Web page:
During halftime of any football game, the team usually retreats into their locker room to prepare for the second half. This is when the head coach or other coaches can provide their athletes with a halftime speech. The speech can also be given by a player who is good at motivating their fellow players. Depending on how the game has gone in the first half, halftime speeches will differ, but the goal of every speech is to affect the outcome of the rest of the game.
If the team is losing at the half, the halftime speech will most likely be aimed at motivating the team to do better in the second half. Coaches want to improve on the playing from the first half, and will often use this time to adjust their team to play better. The halftime speech will be tailored to how both their team and the opposing team has been playing. If there is something specific the coach thinks they can do differently, he will let the players know. Of course, all of this is meant to be encouraging. Most coaches want to build their players up to do better, rather than tear them down for what they did wrong. So, rather than focus on the bad things in the first half, the coach can instead focus on what they want to do well in the second. This way, players are looking forward to the next half, instead of regretting the first half.
If a team is winning at half, the coach may not have as many corrections to comment on. However, this does not mean a speech isn't needed. Here, the coaches will work to maintain the momentum the team had in the first half, making sure that they play with the same energy and skill that they did to put them ahead. This can also be a time for coaches to compliment the playing of specific athletes in order to boost their confidence in themselves in the team. While this type of speech may not be as demanding as one when the team is down, it is just as essential to continuing the game to a win.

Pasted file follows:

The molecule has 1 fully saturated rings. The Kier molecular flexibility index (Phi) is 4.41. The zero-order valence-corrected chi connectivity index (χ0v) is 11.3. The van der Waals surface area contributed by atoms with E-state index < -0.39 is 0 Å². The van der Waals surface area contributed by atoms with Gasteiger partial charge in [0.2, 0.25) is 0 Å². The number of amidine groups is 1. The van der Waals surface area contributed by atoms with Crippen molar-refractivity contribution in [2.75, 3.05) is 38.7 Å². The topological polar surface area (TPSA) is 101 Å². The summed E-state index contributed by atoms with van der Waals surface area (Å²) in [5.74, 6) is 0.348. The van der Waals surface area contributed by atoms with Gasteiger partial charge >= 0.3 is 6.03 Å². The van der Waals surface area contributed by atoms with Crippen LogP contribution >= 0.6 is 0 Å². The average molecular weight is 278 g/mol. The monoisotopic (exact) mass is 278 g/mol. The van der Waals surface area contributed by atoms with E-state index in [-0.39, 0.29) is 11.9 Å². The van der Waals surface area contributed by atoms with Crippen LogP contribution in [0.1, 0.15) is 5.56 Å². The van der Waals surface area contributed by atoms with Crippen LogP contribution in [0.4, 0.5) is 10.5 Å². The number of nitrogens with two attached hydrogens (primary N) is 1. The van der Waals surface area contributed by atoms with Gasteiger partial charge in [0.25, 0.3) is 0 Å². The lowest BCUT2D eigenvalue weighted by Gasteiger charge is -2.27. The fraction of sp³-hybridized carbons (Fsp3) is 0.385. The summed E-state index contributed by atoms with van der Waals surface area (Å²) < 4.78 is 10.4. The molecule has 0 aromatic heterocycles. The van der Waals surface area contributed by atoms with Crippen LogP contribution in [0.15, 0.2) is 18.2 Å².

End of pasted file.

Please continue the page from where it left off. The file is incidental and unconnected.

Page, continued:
There have been many halftime speeches that have been majorly influential to the rest of that game. One significant one occurred in 1928 at Notre Dame University from Coach Knute Rockne. After not scoring during the first half, he asked his players to win the game for an alumnus that had died recently, and went to individual players addressing what he wanted from them. The team would go one to win the game.
Many famous coaches have been known for incredible halftime speeches: Alabama head coach Paul Bryant was known for his soft spoken and meaningful speeches, while his successor Nick Saban's motivational screams could be heard from the stands during halftime. Each coach has their way of talking to their team, all dependent on the coach, the players, and the game.